A Guide to Aftermarket Windows

While working at Vanlife Customs, I was able to help hundreds of people navigate the process of converting a camper van. While there is no shortage of van conversion content available (we’ve all fallen down the youtube and Pinterest rabbit holes), it was my job to consolidate the vast sea of information into something useful and approachable. One of the very first steps of converting a camper van is installing aftermarket windows and vent fans, so let’s get started! 

We added 6 aftermarket windows to our Sprinter, totaling over $1,600.

Before

After

6 windows added:
– CRL Sliding door t-vent
– (x3) CRL 37″x16″ sliding windows
– (x2) CRL rear door windows

Before you decide to cut a bunch of holes in your brand new Sprinter, let’s discuss the pros and cons of adding windows and vent fans to your conversion.

Pros: 

Light. Most people purchase cargo vans without windows to convert. While these windowless metal boxes are great for stealth camping, they can feel pretty claustrophobic once the doors are closed. Natural light is one of the best ways to avoid the “free candy” vibe of a cargo van. 

Ventilation. Smelly gear, wet dogs, hot nights, and cooking up that fish that you just caught can quickly take over your tiny space if you don’t get some air moving. Tip: Whatever brand of vent fan you get, make sure you get a model that has both intake and exhaust functions as well as a rain sensor. It’s worth the extra $$, trust me on this one.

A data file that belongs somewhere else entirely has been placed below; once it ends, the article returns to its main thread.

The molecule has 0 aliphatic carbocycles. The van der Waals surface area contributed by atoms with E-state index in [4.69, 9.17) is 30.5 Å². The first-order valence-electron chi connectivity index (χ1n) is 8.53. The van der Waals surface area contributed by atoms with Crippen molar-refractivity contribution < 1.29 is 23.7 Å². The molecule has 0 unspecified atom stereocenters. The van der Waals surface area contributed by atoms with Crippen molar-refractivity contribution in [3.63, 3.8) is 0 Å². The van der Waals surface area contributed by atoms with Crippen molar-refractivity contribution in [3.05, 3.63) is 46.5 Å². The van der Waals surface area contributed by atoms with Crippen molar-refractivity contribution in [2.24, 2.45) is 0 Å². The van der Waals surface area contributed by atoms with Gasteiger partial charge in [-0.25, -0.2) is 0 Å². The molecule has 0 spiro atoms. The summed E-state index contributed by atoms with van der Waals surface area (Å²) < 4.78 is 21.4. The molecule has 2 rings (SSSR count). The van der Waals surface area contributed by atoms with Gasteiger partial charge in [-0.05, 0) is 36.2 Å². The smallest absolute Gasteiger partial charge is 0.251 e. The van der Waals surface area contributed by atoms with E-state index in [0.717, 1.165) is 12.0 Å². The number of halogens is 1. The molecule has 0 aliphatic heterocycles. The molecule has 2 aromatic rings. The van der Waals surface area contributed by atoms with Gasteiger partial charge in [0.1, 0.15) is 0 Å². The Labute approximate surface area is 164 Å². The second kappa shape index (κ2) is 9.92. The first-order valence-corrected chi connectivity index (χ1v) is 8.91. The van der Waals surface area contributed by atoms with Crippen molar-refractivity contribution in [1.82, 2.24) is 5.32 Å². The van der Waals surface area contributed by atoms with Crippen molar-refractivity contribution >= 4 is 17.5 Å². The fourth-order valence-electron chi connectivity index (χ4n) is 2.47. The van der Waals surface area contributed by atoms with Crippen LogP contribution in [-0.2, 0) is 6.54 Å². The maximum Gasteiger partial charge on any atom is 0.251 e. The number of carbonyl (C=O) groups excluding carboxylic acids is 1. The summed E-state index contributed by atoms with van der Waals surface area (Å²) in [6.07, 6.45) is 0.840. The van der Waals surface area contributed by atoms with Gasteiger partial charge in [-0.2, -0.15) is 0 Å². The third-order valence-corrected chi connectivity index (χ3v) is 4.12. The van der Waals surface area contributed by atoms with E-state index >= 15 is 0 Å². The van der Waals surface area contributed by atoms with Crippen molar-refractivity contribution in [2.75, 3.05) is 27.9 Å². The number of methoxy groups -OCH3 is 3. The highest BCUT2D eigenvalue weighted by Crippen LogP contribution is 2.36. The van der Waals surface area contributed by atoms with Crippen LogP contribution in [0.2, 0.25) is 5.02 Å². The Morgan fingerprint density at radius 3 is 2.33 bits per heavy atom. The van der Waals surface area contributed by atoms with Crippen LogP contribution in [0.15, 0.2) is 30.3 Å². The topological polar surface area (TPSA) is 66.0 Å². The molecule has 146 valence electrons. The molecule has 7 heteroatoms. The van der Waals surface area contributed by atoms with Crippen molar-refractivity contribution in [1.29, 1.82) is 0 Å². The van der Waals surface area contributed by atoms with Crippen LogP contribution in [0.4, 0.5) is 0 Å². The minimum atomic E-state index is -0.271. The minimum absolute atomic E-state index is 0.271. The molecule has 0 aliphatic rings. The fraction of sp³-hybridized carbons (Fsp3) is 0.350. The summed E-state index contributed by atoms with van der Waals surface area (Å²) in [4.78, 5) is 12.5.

Visibility. I always recommend getting some sort of glass put in your sliding door. Being able to check blind spots while driving, especially if you aren’t used to driving large vehicles, is really important for safety and driving confidence.  Rear door windows were an awesome choice in our Sprinter build because we had a low convertible bed and I could actually see out the rear doors while driving. That being said, if you plan on having a loft bed with a garage/storage underneath, rear door windows won’t be very useful and they don’t offer any ventilation (they are also notorious for leaking). You might want to consider vented bunk windows instead. 

Cons:

Price. We added six aftermarket windows and a MaxxFan 7500k to Juicebox. While it looked pretty cool, and had some awesome airflow, it was definitely overkill and cost us over $1,600 with a wholesale account (#ouch). On average sliding door windows will run you between $350-$750, smaller bunk windows are $200-$350, and a MaxxFan 7500k should cost around $350 (although I’ve seen them cost upwards of $600 lately due to demand). If you aren’t comfortable cutting giant holes in your van, which is totally understandable, a reputable shop will charge you around $250/window and will typically fix any leaks that may occur in the future (be sure to confirm with them prior to making an appointment).